Since Republican agenda has dominated Washington, disturbing new changes have already begun to infringe on reproductive rights, specifically a new bill passed by the House. On Mar. 13, 2003 a bill limiting women’s reproductive rights was passed making certain “partial-birth” procedures illegal by a 64 to 33 vote. The Senate is also expected to pass the bill later this year.
The term “partial birth abortion,” coined by anti-abortion groups, is technically known as intact dilation and extraction (D&X abortions). D&X abortions are not anything a woman goes into happily.
It is a myth that women seek to electively have abortions late into a pregnancy. Women do not carry healthy pregnancies for seven or eight months and then abort on a whim.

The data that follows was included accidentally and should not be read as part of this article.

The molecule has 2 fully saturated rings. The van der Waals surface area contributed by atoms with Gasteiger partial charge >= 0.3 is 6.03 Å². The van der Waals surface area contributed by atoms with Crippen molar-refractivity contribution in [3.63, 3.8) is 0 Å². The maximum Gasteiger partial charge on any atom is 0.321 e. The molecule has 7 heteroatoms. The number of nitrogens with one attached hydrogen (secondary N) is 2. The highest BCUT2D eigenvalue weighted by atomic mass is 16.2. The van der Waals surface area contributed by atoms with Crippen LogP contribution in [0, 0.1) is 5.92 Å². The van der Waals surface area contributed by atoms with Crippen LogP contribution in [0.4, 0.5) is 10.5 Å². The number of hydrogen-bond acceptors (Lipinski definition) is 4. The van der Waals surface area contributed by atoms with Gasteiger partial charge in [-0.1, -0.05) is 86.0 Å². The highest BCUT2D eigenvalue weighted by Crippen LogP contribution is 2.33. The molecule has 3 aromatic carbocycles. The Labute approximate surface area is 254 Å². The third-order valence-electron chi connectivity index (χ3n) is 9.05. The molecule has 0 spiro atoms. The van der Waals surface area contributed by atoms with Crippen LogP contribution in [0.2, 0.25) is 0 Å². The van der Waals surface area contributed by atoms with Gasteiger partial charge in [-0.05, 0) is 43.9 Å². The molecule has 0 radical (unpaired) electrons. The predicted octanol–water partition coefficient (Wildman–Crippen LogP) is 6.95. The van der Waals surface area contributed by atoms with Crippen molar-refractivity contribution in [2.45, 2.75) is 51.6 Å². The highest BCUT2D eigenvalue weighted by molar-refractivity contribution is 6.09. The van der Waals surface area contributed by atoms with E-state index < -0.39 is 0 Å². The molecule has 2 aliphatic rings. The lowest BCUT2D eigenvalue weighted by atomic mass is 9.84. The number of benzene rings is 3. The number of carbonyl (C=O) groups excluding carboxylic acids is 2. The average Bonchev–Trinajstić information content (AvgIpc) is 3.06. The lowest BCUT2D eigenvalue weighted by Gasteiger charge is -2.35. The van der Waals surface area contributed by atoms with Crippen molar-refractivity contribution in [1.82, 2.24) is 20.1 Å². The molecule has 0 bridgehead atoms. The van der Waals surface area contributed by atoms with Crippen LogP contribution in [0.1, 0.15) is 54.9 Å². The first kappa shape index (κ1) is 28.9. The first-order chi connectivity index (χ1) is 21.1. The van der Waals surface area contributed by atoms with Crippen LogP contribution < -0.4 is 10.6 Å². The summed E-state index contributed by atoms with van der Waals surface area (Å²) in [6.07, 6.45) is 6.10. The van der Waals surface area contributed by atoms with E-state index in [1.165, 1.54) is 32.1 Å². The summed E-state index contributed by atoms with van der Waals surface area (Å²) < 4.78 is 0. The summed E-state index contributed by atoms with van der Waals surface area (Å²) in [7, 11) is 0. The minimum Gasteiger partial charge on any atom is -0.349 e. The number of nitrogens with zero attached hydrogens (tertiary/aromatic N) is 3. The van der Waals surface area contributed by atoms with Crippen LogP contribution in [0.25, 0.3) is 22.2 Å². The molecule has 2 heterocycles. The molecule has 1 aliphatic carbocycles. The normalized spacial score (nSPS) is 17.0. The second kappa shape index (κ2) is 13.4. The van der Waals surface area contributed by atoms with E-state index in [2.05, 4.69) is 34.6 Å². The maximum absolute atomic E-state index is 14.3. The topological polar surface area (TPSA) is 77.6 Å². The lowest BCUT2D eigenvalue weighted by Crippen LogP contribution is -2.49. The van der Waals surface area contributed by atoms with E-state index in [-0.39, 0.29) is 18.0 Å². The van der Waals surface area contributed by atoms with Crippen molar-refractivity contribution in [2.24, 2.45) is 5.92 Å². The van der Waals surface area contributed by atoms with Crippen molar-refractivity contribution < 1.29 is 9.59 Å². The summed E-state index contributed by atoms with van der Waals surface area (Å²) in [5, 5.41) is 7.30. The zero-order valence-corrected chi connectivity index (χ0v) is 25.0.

The truth is that on extremely rare occasions when women have third-trimester abortions, they often do so because their fetuses have severe or fatal anomalies or because the pregnancy endangers their lives or health.
According to the Alan Guttmacher Institute, a nonprofit organization affiliated with Planned Parenthood, it is estimated that this procedure was used in 2,200 abortions in 2000. That is less than 1 percent of all abortions.
This new bill also undermines a ruling by the Supreme Court three years ago where, in a 5-4 decision, a similar procedure was voted unconstitutional under Roe v. Wade, the 1973 decision that declared a woman’s constitutional right to abortion. The majority opinion obviously felt that D&X abortions were constitutional and believed in allowing women the right to choose.
If the new bill passes in the Senate, the procedure would only affect a small number of women but it sets a dangerous precedent. What this signals is the Bush administration’s persistence of chipping away at women’s rights.
Soon enough, with the majority of justices on the bench conservatives and a possible open seat for a Bush nominee, Roe v. Wade may be overturned. A woman’s right over her own body is slowly becoming limited and without a watchful eye may be eliminated.